As was to be expected in the DeFi space, true colors are being shown left, right, and center. Ocean Protocol has decided to “pause” its native smart contract. While this pertains to the KuConi incident, the approach raises some questions.
An Interesting Decision by Ocean Protocol
When a theft occurs, countermeasures must be taken. In the cryptocurrency and blockchain world, that is often a somewhat complex procedure. Even though all of these ventures are designed to be decentralized, they never really are. That point is illustrated by the Ocean Protocol team.
While their approach is justifiable, the means leave somewhat to be desired. Freezing the smart contract address associated with the funds stolen from KuCoin makes some sense. Considering how this value adds up to over $8.5 million, it can create significant market pressure if left unchecked.
As a first action to protect Ocean token holders, we have paused the OCEAN contract. We will update the community with more information in the coming hours.
Thank you for your support.
— Ocean Protocol (@oceanprotocol) September 27, 2020
As such, the team will keep the OCEAN contract paused until further notice. It makes sense to do so, yet it also erodes any semblance of decentralization. Smart contracts are designed to run autonomously, and not to be tampered with by their creator for trivial purposes such as this one.
In a recent update, the Ocean Protocol team confirms a hard fork will occur. More specifically, the contract will be forked to reverse the hack. It is not entirely the same as what the Orion Protocol team has done, as their approach seemed a lot more elegant.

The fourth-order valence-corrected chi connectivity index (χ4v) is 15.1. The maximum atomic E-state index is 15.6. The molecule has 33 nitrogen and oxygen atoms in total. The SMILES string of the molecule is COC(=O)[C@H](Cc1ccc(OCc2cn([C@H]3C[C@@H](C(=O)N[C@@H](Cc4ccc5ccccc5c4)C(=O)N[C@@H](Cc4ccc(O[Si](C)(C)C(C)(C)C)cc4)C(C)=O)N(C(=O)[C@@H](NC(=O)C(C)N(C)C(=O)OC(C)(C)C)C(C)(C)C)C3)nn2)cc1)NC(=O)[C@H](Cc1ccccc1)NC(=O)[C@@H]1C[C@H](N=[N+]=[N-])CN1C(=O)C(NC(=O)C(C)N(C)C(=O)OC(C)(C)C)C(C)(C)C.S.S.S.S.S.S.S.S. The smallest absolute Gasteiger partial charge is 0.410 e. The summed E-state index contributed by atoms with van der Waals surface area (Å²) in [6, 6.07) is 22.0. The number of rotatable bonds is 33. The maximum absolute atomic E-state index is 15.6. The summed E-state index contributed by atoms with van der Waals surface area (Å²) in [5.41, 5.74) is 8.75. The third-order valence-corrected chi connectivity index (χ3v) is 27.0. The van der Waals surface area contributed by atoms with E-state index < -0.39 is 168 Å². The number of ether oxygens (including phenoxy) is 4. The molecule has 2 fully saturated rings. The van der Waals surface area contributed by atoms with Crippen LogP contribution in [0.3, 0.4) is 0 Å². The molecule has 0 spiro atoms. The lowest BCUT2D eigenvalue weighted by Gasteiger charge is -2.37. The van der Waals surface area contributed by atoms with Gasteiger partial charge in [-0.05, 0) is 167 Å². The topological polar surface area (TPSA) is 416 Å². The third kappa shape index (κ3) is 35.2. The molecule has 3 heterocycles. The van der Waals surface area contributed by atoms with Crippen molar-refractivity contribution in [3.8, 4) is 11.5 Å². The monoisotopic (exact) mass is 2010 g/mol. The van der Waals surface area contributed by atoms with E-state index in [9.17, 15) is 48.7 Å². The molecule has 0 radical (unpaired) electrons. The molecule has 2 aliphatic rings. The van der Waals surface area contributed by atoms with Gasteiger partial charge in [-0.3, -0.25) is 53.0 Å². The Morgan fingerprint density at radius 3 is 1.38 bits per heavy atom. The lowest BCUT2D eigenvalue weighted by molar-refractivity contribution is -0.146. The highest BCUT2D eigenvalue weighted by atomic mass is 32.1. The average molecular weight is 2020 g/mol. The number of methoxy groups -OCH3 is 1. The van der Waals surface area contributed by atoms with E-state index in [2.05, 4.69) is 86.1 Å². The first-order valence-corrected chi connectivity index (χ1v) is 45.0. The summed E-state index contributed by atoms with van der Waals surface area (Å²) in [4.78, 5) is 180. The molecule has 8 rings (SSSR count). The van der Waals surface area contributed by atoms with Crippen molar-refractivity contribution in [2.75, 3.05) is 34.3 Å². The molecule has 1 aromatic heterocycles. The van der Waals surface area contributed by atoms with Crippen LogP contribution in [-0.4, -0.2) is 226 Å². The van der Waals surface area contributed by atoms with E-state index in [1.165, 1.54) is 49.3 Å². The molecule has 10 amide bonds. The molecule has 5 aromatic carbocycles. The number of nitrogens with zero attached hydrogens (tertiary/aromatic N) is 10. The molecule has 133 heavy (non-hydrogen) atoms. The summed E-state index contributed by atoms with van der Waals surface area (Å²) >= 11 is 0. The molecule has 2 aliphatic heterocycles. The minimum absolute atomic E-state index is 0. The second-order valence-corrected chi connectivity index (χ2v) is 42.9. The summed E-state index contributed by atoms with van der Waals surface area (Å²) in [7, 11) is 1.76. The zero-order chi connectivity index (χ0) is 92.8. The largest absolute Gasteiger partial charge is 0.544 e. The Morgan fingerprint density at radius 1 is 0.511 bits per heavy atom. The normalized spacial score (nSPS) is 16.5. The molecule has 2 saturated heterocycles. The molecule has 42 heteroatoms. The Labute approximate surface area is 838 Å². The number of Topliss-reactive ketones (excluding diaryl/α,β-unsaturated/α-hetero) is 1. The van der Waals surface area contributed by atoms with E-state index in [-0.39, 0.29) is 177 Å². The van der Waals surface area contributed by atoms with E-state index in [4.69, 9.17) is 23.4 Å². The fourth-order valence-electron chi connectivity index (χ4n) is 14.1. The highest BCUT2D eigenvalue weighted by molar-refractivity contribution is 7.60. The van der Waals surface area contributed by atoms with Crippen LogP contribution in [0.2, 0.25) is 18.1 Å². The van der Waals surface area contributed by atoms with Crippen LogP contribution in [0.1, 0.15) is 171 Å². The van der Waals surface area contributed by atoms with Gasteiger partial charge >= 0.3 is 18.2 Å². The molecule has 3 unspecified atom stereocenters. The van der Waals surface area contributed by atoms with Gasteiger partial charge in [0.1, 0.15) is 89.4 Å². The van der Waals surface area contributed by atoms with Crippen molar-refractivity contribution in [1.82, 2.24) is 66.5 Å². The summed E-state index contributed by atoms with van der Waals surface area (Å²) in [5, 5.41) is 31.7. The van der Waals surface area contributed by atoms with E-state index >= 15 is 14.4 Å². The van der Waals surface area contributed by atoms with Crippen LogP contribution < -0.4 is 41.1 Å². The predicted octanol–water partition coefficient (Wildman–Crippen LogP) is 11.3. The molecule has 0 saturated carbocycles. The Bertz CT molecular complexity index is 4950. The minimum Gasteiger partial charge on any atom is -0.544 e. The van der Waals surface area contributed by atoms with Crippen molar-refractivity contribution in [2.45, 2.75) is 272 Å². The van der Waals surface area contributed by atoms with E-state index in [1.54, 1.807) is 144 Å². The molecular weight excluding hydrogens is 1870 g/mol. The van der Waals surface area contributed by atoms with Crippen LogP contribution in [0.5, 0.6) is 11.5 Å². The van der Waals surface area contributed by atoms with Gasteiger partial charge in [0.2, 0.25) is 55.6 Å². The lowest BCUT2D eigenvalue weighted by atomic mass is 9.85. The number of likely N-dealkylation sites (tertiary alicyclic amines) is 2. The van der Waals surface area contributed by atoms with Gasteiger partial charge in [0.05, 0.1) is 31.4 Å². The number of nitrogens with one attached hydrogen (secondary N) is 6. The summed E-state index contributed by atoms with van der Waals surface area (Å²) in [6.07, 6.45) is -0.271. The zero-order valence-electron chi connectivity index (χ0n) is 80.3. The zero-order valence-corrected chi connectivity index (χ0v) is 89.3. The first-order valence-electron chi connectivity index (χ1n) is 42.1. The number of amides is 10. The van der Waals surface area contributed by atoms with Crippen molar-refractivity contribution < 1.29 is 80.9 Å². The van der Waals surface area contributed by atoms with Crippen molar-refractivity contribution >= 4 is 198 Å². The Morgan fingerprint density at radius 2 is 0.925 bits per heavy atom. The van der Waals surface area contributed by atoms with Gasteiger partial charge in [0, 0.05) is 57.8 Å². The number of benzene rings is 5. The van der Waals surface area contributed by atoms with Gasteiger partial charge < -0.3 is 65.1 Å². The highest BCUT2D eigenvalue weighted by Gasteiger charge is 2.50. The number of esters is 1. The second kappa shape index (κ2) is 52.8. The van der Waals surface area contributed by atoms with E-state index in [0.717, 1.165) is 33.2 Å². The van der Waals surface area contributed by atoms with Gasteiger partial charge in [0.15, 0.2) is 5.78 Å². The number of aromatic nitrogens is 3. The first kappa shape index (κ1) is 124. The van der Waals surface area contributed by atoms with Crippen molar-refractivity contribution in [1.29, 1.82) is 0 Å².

Allocating Stolen Balances
As part of the forked contract, the new version will allocate stolen tokens to a contract held in trust in Singapore. Individuals affected by the theft will seemingly be able to benefit from this approach. An interesting option, as KuCoin already confirmed it will reimburse affected users across the board.
The Ocean Protocol Foundation cannot force exchanges, wallets, and other providers to recognize the new contract. As such, it may take days before everything is back to normal. It seems unlikely anyone will oppose this change, but one never knows how people will respond.
It is also worth noting this “pause” function was coded into the Ocean Protocol contract originally. Responding to emergencies often requires invasive measures. Whether that should come at the cost of sacrificing decentralization, is a different debate altogether.
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